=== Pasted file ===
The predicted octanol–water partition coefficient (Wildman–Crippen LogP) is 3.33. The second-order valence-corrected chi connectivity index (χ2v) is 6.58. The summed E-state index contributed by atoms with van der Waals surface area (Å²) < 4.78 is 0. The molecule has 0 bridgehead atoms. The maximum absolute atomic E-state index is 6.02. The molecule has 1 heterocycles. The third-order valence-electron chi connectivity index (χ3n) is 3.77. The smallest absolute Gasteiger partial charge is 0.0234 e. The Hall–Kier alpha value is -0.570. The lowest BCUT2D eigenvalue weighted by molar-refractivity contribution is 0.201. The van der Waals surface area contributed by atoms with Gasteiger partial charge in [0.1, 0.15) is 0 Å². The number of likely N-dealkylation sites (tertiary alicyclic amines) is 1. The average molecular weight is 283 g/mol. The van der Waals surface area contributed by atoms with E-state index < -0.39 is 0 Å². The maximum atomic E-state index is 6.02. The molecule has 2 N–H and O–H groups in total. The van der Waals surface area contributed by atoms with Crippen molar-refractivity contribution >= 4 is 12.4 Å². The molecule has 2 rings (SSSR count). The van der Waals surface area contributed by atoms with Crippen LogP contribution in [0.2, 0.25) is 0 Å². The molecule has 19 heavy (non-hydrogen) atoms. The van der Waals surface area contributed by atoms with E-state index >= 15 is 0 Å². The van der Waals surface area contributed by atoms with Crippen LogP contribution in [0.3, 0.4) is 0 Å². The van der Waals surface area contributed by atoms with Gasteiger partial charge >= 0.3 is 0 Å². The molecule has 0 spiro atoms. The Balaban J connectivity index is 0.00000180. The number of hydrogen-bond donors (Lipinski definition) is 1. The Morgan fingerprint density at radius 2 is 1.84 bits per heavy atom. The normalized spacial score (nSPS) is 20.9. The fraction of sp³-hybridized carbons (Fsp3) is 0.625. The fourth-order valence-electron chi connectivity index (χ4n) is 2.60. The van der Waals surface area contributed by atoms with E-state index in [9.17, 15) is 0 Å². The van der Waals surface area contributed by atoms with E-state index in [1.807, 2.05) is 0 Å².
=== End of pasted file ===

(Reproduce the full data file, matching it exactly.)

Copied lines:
The predicted octanol–water partition coefficient (Wildman–Crippen LogP) is 3.33. The second-order valence-corrected chi connectivity index (χ2v) is 6.58. The summed E-state index contributed by atoms with van der Waals surface area (Å²) < 4.78 is 0. The molecule has 0 bridgehead atoms. The maximum absolute atomic E-state index is 6.02. The molecule has 1 heterocycles. The third-order valence-electron chi connectivity index (χ3n) is 3.77. The smallest absolute Gasteiger partial charge is 0.0234 e. The Hall–Kier alpha value is -0.570. The lowest BCUT2D eigenvalue weighted by molar-refractivity contribution is 0.201. The van der Waals surface area contributed by atoms with Gasteiger partial charge in [0.1, 0.15) is 0 Å². The number of likely N-dealkylation sites (tertiary alicyclic amines) is 1. The average molecular weight is 283 g/mol. The van der Waals surface area contributed by atoms with E-state index < -0.39 is 0 Å². The maximum atomic E-state index is 6.02. The molecule has 2 N–H and O–H groups in total. The van der Waals surface area contributed by atoms with Crippen molar-refractivity contribution >= 4 is 12.4 Å². The molecule has 2 rings (SSSR count). The van der Waals surface area contributed by atoms with Crippen LogP contribution in [0.2, 0.25) is 0 Å². The molecule has 19 heavy (non-hydrogen) atoms. The van der Waals surface area contributed by atoms with E-state index >= 15 is 0 Å². The van der Waals surface area contributed by atoms with Crippen LogP contribution in [0.3, 0.4) is 0 Å². The van der Waals surface area contributed by atoms with Gasteiger partial charge >= 0.3 is 0 Å². The molecule has 0 spiro atoms. The Balaban J connectivity index is 0.00000180. The number of hydrogen-bond donors (Lipinski definition) is 1. The Morgan fingerprint density at radius 2 is 1.84 bits per heavy atom. The normalized spacial score (nSPS) is 20.9. The fraction of sp³-hybridized carbons (Fsp3) is 0.625. The fourth-order valence-electron chi connectivity index (χ4n) is 2.60. The van der Waals surface area contributed by atoms with E-state index in [9.17, 15) is 0 Å². The van der Waals surface area contributed by atoms with E-state index in [1.807, 2.05) is 0 Å².